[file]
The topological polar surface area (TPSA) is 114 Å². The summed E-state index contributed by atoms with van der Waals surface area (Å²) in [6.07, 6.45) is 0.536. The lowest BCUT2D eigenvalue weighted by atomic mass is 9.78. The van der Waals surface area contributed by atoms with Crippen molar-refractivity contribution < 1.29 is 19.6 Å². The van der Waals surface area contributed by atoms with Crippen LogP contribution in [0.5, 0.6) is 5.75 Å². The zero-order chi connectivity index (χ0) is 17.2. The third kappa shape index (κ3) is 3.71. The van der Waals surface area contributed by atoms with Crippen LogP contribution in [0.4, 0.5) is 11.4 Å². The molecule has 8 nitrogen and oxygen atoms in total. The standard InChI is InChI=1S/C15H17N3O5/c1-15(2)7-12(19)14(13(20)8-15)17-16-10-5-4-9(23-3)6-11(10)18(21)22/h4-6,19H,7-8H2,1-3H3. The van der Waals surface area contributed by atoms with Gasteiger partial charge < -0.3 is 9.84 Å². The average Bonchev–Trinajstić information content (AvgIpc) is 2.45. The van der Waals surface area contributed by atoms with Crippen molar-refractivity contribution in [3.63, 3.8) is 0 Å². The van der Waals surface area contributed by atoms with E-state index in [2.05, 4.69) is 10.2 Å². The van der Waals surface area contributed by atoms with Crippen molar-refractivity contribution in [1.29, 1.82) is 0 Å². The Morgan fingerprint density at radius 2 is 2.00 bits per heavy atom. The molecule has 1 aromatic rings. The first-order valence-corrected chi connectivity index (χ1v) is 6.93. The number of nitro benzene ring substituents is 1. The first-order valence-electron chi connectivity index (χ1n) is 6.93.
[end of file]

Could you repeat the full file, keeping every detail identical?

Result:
The topological polar surface area (TPSA) is 114 Å². The summed E-state index contributed by atoms with van der Waals surface area (Å²) in [6.07, 6.45) is 0.536. The lowest BCUT2D eigenvalue weighted by atomic mass is 9.78. The van der Waals surface area contributed by atoms with Crippen molar-refractivity contribution < 1.29 is 19.6 Å². The van der Waals surface area contributed by atoms with Crippen LogP contribution in [0.5, 0.6) is 5.75 Å². The zero-order chi connectivity index (χ0) is 17.2. The third kappa shape index (κ3) is 3.71. The van der Waals surface area contributed by atoms with Crippen LogP contribution in [0.4, 0.5) is 11.4 Å². The molecule has 8 nitrogen and oxygen atoms in total. The standard InChI is InChI=1S/C15H17N3O5/c1-15(2)7-12(19)14(13(20)8-15)17-16-10-5-4-9(23-3)6-11(10)18(21)22/h4-6,19H,7-8H2,1-3H3. The van der Waals surface area contributed by atoms with Gasteiger partial charge < -0.3 is 9.84 Å². The average Bonchev–Trinajstić information content (AvgIpc) is 2.45. The van der Waals surface area contributed by atoms with Crippen molar-refractivity contribution in [3.63, 3.8) is 0 Å². The van der Waals surface area contributed by atoms with E-state index in [2.05, 4.69) is 10.2 Å². The van der Waals surface area contributed by atoms with Crippen molar-refractivity contribution in [1.29, 1.82) is 0 Å². The Morgan fingerprint density at radius 2 is 2.00 bits per heavy atom. The molecule has 1 aromatic rings. The first-order valence-corrected chi connectivity index (χ1v) is 6.93. The number of nitro benzene ring substituents is 1. The first-order valence-electron chi connectivity index (χ1n) is 6.93.